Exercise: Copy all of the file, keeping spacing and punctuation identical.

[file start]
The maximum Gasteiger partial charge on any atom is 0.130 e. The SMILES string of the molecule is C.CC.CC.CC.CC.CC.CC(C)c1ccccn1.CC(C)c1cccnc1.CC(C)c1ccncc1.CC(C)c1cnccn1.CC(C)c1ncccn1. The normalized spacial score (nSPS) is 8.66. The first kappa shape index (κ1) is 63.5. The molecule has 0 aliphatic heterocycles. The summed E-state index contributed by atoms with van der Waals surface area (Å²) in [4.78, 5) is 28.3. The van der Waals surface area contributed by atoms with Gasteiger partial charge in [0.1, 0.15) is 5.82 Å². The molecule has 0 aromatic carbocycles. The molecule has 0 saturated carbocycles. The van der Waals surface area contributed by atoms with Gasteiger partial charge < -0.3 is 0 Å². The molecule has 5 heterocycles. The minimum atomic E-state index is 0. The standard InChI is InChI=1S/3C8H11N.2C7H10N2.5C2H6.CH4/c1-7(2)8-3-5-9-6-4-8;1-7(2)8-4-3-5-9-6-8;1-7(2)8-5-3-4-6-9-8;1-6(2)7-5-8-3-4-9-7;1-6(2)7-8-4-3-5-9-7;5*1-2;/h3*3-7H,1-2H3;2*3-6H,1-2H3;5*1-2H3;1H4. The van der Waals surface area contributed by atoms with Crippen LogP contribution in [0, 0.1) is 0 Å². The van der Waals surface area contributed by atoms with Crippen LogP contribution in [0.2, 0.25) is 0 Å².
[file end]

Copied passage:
The maximum Gasteiger partial charge on any atom is 0.130 e. The SMILES string of the molecule is C.CC.CC.CC.CC.CC.CC(C)c1ccccn1.CC(C)c1cccnc1.CC(C)c1ccncc1.CC(C)c1cnccn1.CC(C)c1ncccn1. The normalized spacial score (nSPS) is 8.66. The first kappa shape index (κ1) is 63.5. The molecule has 0 aliphatic heterocycles. The summed E-state index contributed by atoms with van der Waals surface area (Å²) in [4.78, 5) is 28.3. The van der Waals surface area contributed by atoms with Gasteiger partial charge in [0.1, 0.15) is 5.82 Å². The molecule has 0 aromatic carbocycles. The molecule has 0 saturated carbocycles. The van der Waals surface area contributed by atoms with Gasteiger partial charge < -0.3 is 0 Å². The molecule has 5 heterocycles. The minimum atomic E-state index is 0. The standard InChI is InChI=1S/3C8H11N.2C7H10N2.5C2H6.CH4/c1-7(2)8-3-5-9-6-4-8;1-7(2)8-4-3-5-9-6-8;1-7(2)8-5-3-4-6-9-8;1-6(2)7-5-8-3-4-9-7;1-6(2)7-8-4-3-5-9-7;5*1-2;/h3*3-7H,1-2H3;2*3-6H,1-2H3;5*1-2H3;1H4. The van der Waals surface area contributed by atoms with Crippen LogP contribution in [0, 0.1) is 0 Å². The van der Waals surface area contributed by atoms with Crippen LogP contribution in [0.2, 0.25) is 0 Å².